Mary Wollstonecraft: A Revolutionary Life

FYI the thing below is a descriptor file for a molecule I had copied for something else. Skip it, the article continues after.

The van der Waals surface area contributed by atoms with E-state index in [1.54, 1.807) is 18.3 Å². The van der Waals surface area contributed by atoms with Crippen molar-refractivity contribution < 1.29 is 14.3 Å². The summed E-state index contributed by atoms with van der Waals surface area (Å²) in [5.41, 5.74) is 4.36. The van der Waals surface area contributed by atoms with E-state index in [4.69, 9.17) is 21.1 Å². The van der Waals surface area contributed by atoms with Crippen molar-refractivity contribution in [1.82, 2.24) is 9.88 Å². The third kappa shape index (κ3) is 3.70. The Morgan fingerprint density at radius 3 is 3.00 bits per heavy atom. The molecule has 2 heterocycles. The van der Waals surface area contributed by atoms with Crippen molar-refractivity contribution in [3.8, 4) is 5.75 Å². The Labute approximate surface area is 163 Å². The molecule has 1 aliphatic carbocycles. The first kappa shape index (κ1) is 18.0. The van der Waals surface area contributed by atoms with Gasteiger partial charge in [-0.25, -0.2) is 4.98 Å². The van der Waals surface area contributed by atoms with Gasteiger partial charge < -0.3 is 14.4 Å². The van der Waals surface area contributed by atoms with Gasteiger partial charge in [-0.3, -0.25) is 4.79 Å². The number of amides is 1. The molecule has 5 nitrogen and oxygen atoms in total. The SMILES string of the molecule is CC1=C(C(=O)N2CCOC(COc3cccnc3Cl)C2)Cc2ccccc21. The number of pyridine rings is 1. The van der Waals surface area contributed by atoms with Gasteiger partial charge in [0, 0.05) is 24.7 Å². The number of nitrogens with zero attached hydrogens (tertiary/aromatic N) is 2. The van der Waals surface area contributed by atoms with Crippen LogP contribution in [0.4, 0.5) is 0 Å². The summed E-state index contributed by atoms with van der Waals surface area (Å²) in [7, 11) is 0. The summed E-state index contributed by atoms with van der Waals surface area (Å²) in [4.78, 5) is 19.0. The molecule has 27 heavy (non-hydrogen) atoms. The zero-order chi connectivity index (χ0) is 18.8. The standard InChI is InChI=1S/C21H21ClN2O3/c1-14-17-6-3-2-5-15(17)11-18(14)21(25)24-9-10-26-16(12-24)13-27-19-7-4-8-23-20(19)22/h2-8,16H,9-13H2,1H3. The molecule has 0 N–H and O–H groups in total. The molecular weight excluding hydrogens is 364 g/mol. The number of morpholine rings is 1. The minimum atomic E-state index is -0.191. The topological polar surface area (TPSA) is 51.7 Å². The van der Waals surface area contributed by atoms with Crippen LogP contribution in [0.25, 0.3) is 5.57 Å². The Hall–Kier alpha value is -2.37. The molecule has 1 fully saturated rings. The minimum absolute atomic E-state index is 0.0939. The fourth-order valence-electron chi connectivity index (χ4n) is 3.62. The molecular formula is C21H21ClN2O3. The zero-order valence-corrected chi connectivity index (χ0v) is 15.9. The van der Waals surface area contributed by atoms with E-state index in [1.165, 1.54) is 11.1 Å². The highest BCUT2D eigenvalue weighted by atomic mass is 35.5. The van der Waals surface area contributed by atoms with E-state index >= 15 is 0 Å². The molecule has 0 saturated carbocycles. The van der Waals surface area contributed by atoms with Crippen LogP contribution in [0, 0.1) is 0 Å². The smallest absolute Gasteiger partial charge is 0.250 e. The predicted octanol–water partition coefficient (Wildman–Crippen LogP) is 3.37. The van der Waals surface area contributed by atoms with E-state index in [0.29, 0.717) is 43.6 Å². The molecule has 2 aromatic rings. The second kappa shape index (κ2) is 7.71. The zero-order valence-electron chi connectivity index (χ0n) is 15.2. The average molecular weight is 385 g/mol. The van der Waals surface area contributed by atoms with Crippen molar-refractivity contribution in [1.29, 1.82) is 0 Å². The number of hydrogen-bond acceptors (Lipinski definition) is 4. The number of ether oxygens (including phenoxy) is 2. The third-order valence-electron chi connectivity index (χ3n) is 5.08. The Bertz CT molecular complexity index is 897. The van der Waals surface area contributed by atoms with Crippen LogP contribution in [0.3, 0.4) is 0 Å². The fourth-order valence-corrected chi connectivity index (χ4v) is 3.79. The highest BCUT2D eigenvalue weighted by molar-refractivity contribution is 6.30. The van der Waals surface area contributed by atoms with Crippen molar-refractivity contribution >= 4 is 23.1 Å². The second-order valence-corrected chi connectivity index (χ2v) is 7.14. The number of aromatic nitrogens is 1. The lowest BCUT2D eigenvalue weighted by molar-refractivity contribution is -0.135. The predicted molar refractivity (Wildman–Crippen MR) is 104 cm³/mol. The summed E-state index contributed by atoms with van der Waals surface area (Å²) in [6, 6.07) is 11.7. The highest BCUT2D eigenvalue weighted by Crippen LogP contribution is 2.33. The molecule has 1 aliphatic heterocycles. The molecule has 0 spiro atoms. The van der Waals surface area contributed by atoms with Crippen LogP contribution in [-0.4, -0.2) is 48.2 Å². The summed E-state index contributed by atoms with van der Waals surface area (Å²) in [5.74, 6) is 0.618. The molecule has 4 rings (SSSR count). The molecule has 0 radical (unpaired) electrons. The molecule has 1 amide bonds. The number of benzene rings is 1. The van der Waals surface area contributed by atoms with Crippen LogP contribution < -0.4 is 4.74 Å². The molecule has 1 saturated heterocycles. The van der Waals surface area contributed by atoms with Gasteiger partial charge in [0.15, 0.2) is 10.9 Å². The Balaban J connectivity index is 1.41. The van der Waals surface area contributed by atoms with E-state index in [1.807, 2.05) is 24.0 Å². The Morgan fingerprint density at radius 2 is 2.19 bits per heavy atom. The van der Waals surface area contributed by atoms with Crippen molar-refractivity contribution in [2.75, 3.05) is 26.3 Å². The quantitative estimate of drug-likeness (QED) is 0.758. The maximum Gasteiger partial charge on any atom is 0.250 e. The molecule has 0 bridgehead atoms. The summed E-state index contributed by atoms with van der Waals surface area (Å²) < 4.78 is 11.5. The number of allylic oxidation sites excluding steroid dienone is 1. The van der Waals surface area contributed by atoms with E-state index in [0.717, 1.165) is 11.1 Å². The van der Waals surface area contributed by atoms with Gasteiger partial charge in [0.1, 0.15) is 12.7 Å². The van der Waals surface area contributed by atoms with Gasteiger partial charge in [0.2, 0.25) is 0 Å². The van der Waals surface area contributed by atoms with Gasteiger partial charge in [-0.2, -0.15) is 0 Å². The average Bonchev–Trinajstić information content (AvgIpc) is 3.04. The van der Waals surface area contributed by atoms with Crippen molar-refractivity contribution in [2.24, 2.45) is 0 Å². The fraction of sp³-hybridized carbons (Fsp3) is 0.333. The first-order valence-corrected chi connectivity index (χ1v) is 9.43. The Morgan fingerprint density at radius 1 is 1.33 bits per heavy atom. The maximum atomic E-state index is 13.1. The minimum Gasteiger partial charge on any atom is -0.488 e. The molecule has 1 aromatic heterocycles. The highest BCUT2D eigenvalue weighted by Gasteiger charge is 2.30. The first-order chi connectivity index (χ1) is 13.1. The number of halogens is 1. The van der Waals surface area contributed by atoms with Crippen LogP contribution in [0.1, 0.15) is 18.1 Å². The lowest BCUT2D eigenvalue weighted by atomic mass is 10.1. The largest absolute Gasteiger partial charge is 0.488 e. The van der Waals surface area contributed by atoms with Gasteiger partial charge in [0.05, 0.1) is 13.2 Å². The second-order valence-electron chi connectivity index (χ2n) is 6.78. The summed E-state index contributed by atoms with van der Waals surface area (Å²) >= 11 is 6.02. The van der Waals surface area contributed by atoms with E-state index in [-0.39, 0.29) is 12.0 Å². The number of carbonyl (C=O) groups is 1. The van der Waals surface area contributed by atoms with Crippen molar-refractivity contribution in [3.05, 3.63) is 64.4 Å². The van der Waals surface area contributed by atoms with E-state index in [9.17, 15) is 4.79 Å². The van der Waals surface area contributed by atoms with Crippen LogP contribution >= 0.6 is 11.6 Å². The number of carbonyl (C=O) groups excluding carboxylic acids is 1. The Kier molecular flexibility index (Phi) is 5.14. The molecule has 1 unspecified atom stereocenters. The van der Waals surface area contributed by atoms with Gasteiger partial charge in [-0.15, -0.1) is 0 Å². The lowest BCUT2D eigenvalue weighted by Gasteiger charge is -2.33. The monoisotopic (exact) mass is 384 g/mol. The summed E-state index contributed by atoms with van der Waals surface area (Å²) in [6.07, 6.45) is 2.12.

Mary Wollstonecraft was born in 1759. She was largely self-educated and worked as a school teacher, governess and editor. She made contact with the ... Show synopsis Mary Wollstonecraft was born in 1759. She was largely self-educated and worked as a school teacher, governess and editor. She made contact with the circle of radicals and artists which included Blake, Paine, Fuseli and Godwin. She went to Paris in 1792, met Gilbert Imlay and gave birth to their child. She married Godwin in 1797 but died after the birth of their daughter Mary (later Mary Shelley). The inner life of Mary Wollstonecraft is remarkably displayed in her personal letters, both in those from her early years to her friends and sisters and in those pathetic later ones to her lover Gilbert Imlay. Current biographies, all dating from the 1970s, as the times demanded, show the formation of the feminist and the genesis of the public works, especially of A Vindication of the Rights of Woman. Each biography used the letters copiously but none dwelt on them or quoted them at length. Indeed Claire Tomalin, whose biography is now the most accessible in Britain, was clearly embarrassed by the pleading approaches to Imlay and played down an episode which was central to Wollstonecraft's life and intellectual development. Janet Todd's biography will connect, for the first time, Mary Wollstonecraft's published works with her letters and discuss the psychological revelations, the desires and fears revealed in them. It will show how printed and private writings together reveal the divided nature of Wollstonecraft and the personal motivations of many of her general political themes. It will capture the emerging character of the woman who never ceased to reveal herself in all her writings.